Cause for Change
I think Paramount and DreamWorks saw this outcome and are trying to avoid it. While they did get an estimated $250 million incentive to move, that doesn’t change the result. The studio execs likely realize if revenues don’t improve, many of them may not be around by this time next year. Unemployment is a rather impressive motivator for change.
So, as of right now, I think it is reasonably obvious Blu-ray lost. The only question is whether HD-DVD will be allowed to win; and the decision may be up to Time Warner or Disney and not Sony or Toshiba.
If both lose, the long-term strategic fallout for Sony and Disney will be both impressive and memorable in terms of either company’s influence going forward — in fact, for Sony, I’m not sure things actually could get much worse.
Apple’s iTunes has three competitive weaknesses that are currently overwhelmed by a lack of truly competitive offerings, strong hardware designs, and what many believe to be the best user experience.
- Limited scale when taken against the sum total of the hardware competition
- A lack of subscription offerings, which prevail in other markets, like cable, and
- AT&T — the biggest problem with the iPhone.
The Rhapsody America partnership appears designed to address all three with a vengeance. This could represent the most powerful competition Apple has yet faced and put Rhapsody America ahead of Microsoft in terms of setting standards for the next generation of digital media — at least with respect to music.
Because Rhapsody America isn’t doing hardware, it should be more attractive than post-Zune Microsoft as a partner for MP3 and cell phones, and it already supplies a superior service on the Sonos hardware.
This should give Rhapsody access to every hardware manufacturer for MP3 players and cell phones, including those on Microsoft’s mobile platform, but excluding Apple and Zune.
Apple is so dominant in the space that this alone would not be good enough unless the market moves, as appears to be the case, from stand-alone MP3 players to cell phones.
Transitions typically put the entrenched vendor at risk; and Apple’s own cell phone offering is selling at relatively low volumes because of its excessive connectivity cost.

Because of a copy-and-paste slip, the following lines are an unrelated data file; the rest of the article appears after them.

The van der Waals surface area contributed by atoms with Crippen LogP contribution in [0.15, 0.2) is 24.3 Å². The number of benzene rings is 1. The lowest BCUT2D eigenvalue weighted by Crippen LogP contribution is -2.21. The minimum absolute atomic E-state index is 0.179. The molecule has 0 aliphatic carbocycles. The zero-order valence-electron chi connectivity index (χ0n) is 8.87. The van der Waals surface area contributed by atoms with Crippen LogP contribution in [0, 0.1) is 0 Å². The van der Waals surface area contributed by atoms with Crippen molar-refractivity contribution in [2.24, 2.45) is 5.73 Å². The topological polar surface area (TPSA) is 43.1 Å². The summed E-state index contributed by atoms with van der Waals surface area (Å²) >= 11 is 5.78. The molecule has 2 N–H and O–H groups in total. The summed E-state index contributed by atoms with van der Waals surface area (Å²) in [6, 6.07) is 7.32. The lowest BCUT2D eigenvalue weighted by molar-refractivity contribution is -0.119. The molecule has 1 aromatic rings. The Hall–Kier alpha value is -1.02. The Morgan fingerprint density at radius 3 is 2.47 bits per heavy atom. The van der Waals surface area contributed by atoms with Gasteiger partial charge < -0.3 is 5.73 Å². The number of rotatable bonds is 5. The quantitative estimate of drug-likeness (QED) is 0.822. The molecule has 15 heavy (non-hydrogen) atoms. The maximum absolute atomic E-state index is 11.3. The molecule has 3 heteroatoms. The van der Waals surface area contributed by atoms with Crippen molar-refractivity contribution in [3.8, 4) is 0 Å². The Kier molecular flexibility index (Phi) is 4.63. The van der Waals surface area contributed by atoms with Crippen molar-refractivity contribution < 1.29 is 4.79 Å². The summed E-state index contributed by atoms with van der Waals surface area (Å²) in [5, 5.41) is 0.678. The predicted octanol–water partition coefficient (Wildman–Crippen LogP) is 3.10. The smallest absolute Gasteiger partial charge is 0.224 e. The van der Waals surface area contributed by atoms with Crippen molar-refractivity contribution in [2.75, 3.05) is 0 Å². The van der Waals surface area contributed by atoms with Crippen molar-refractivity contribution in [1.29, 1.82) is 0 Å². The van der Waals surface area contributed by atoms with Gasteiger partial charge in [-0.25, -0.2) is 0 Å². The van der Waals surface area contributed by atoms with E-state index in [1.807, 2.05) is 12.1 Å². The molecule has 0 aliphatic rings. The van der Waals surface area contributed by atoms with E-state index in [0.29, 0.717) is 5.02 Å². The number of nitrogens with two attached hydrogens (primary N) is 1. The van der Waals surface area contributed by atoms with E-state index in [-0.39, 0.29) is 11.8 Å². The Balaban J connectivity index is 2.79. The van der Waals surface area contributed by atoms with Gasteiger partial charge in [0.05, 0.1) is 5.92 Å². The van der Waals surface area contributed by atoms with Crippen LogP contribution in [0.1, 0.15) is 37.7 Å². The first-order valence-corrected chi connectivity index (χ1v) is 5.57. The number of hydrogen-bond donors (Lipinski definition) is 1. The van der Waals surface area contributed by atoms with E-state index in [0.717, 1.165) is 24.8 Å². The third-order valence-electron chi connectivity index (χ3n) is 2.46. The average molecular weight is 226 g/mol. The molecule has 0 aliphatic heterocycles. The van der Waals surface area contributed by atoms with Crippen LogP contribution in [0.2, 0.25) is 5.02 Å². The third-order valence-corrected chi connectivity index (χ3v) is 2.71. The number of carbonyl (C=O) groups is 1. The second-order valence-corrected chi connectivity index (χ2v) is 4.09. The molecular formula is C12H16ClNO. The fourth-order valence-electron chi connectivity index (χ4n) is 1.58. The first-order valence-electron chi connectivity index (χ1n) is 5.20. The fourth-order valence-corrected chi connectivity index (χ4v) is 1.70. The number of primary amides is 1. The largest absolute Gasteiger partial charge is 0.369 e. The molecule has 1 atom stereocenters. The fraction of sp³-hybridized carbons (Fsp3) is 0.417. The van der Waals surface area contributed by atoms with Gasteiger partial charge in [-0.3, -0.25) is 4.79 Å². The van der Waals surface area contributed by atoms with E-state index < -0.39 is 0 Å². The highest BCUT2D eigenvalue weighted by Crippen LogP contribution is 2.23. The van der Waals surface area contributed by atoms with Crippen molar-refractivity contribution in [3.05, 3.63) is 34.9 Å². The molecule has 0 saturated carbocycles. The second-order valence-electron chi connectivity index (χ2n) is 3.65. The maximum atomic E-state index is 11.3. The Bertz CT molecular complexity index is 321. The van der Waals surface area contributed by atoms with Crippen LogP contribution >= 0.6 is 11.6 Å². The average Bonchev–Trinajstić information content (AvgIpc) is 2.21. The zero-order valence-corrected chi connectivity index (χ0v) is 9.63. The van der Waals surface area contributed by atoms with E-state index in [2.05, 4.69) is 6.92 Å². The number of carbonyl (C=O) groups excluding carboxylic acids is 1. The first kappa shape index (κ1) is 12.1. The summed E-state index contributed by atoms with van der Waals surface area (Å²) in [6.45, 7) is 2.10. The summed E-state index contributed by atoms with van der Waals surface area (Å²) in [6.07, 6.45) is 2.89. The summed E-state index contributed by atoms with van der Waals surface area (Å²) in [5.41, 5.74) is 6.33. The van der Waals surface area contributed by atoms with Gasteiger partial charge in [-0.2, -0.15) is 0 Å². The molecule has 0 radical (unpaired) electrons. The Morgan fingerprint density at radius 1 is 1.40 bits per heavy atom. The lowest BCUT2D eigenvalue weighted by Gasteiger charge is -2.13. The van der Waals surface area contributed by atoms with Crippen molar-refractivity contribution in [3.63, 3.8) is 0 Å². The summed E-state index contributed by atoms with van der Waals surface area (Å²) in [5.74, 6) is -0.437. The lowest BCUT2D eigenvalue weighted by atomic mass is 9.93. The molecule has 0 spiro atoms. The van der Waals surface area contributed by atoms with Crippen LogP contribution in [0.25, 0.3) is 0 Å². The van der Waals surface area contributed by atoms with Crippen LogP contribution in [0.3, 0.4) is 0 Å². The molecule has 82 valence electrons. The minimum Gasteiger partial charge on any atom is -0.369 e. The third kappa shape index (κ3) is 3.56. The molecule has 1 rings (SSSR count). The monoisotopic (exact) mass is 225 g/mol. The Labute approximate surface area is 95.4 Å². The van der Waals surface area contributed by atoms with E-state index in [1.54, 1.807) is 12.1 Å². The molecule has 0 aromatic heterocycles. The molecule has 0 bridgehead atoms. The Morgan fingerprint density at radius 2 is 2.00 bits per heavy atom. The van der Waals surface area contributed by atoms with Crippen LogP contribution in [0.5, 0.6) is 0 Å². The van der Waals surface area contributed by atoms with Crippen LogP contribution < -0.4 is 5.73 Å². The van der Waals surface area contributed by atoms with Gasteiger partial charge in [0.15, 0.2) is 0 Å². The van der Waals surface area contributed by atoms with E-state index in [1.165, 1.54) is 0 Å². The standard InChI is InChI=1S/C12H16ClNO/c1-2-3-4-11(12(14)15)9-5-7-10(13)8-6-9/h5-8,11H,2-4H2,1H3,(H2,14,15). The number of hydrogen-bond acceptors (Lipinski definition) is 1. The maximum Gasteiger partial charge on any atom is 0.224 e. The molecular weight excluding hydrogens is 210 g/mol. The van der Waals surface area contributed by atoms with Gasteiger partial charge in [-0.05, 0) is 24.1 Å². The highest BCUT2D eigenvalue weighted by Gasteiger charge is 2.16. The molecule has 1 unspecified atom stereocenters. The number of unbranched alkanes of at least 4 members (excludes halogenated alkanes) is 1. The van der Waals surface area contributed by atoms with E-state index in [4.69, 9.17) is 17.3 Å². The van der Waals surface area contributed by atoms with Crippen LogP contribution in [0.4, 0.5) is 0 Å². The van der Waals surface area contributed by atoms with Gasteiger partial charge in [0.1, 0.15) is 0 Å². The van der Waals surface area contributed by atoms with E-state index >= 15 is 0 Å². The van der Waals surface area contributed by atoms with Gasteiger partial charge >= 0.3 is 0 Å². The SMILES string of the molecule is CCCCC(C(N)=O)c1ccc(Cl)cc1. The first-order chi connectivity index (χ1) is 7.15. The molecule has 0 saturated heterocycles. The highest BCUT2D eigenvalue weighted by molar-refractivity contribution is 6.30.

However, by the time Rhapsody America is ready with its solution, Apple will likely have a lower cost, more affordable phone in market and be better able to hold off this competitive threat.
Competition Is Good
Unfortunately, the iPhone will still be tied to AT&T, giving Rhapsody a strong edge, both technically and in terms of customers’ comfort, with Verizon.
If Rhapsody can execute — and I’ve seen more partnerships like this fail over the years than succeed — it will represent what is likely the strongest competitive threat Apple has ever seen.
For us, however, this is all about choice; and Rhapsody already provides better music coverage in terms of dedicated players from companies like SanDisk, and home music systems like the Sonos. This could result in a vastly better overall solution than either Apple or Microsoft have been able to supply.
This is likely one of the best examples of why competition is a good thing.
Product of the Week: Ableplanet Headphones
I travel a lot, and recently have been spending a great deal of quality time on JetBlue enjoying TV and movies for 5- and 6-hour hops.
Active noise cancellation headphones are a must in situations like this, and I have a variety of them from Sony, Bose and a number of other vendors. The over-the-ear style, while clearly the most bulky, is also the most effective and comfortable. The only headphones better than the ones by Bose that I normally carry are the Clear Harmony headphones from Ableplanet.
They pass through plenty of volume while providing a strong range of sound and also locking out most of the airplane noise.
While they are one of the more expensive products I’ve used, they are arguably the best as well, and appear well worth the extra cost (list price: $349.99). Not a lot of folks have them either, which makes them somewhat exclusive.